Woman ‘Conceived By Rape’ Demands DNA Test To Prosecute Her Father

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A woman conceived through child rape wants to use her DNA to prosecute her father, describing herself as ‘a walking crime scene’. 

The woman, who wishes to remain anonymous, was adopted when she was seven-months-old. When she turned 18 she was given her adoption files – and discovered her biological mother was a 13-year-old girl who was raped by a 35-year-old family friend.

Have a look at a clip from the BBC’s Victoria Derbyshire programme below: 

As heard on Victoria Derbyshire, the complainant said: 

I’d always thought that it was so wrong that my birth father was never prosecuted, It was then that I thought, I’ve got DNA evidence, because I am DNA evidence. I’m a walking crime scene.

The woman intends to bring a ‘victimless prosecution’ against her father. This would mean no evidence is submitted by the victim of an alleged crime, because the law does not recognise her as a victim. Nor does the mother wish to be involved in legal matters, as she doesn’t want to go through the process again after not being listened to the first time she reported the rape.

DNACameron Frew

The woman added on the BBC programme: 

To find out you were born through a horrendous act of violence, against a child, and that people knew… it says in seven different places in the files that it was rape. The fact that she was 13 means that it was statutory rape, cause he had sex with a minor. It states his name and address that social services, police and health workers knew, but nothing was done about it.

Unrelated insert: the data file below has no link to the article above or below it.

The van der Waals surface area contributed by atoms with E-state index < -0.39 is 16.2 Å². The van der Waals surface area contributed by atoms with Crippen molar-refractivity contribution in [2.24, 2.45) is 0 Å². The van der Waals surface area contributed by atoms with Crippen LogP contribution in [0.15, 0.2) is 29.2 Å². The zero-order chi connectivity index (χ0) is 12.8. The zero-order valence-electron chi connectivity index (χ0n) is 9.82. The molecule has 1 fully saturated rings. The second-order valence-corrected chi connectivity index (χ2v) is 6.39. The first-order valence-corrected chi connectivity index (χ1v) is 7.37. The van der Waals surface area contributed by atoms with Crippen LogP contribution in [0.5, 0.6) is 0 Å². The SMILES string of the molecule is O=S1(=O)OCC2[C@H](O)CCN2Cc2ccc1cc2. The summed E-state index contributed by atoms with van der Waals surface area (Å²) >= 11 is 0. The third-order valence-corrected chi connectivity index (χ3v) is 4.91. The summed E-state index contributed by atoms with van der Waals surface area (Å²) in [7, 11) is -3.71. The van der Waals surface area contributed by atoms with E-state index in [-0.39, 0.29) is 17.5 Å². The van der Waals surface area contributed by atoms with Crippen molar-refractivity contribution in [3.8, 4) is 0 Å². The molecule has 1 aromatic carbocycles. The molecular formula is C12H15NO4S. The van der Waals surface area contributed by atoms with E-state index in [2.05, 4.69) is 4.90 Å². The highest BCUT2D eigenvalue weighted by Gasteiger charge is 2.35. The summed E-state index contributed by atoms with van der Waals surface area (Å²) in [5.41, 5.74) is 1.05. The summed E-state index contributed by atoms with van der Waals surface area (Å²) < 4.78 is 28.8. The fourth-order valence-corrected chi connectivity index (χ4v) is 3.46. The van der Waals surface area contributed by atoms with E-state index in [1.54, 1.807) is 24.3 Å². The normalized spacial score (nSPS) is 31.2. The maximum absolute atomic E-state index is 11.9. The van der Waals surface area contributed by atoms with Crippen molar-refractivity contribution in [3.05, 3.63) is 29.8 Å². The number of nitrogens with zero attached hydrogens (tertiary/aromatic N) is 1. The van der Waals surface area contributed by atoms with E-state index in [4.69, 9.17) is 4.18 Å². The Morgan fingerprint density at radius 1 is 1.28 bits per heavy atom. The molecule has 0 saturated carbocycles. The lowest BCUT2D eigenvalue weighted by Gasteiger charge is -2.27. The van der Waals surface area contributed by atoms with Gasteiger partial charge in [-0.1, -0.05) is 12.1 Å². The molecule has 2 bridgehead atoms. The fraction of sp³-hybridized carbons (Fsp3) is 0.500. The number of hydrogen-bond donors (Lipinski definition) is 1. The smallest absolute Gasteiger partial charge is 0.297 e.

The woman says that her mum was from a black, working-class community, and she ‘can’t help but think attitudes at the time had something to do with’ the lack of action.

Chief superintendent Pete Henrick, head of West Midlands police’s public protection unit, said there was no record of a rape allegation or investigation in 1975. ‘In 2014, a woman asked us to open an historical investigation. However, the alleged victim did not want to cooperate or provide a statement,’ he said.

As reported by The Guardian, Ch Supt Henrick added:

In light of this, the woman asked whether she could be identified as a victim herself and if the case could be progressed on those grounds. The law does not recognise this person as a victim in these circumstances: we liaised with the Crown Prosecution Service and were advised they would not support a prosecution.

Pregnant mumPixabay

The woman says that it had always made her angry that her father had never been prosecuted, but it wasn’t until other sexual abuse cases started to emerge, such as the various allegations against Jimmy Savile, that she decided to pursue it.

Jess Phillips, an MP for Birmingham Yardley who also worked for the Women’s Aid Federation of England, said the woman should be considered a victim by law.

As reported by The Guardian, Phillips said: 

We have long fought, those of us who have been fighting for women’s justice for many years, for the idea that children in both domestic and sexual violence circumstances have to be considered not just hapless bystanders in those crimes, but in fact they deeply affect their lives. As somebody whose teenage children live in Birmingham where this alleged perpetrator has been allowed to live completely freely without any action or fear of the law [relating to] what he is alleged to have done – absolutely it is in the public interest.

The woman said meeting her birth father was ‘the most surreal 40 minutes’ of her life – especially after he didn’t deny having sex with her mother. She added that she simply wants him to be held accountable.

The woman said: 

I wanted justice for my mum. I wanted justice for me. The ramifications of what he chose to do have shaped my entire life … and he’s been able to get away with it and just live his life.

In April, The Independent reported that the proportion of rapes prosecuted in England and Wales had fallen to just 1.7%.

If you have been affected by any of the issues in this article and wish to speak to someone in confidence contact the Rape Crisis England and Wales helpline on 0808 802 9999 (12-2:30 and 7-9:30). Alternatively you can contact Victim Support on 08 08 16 89 111.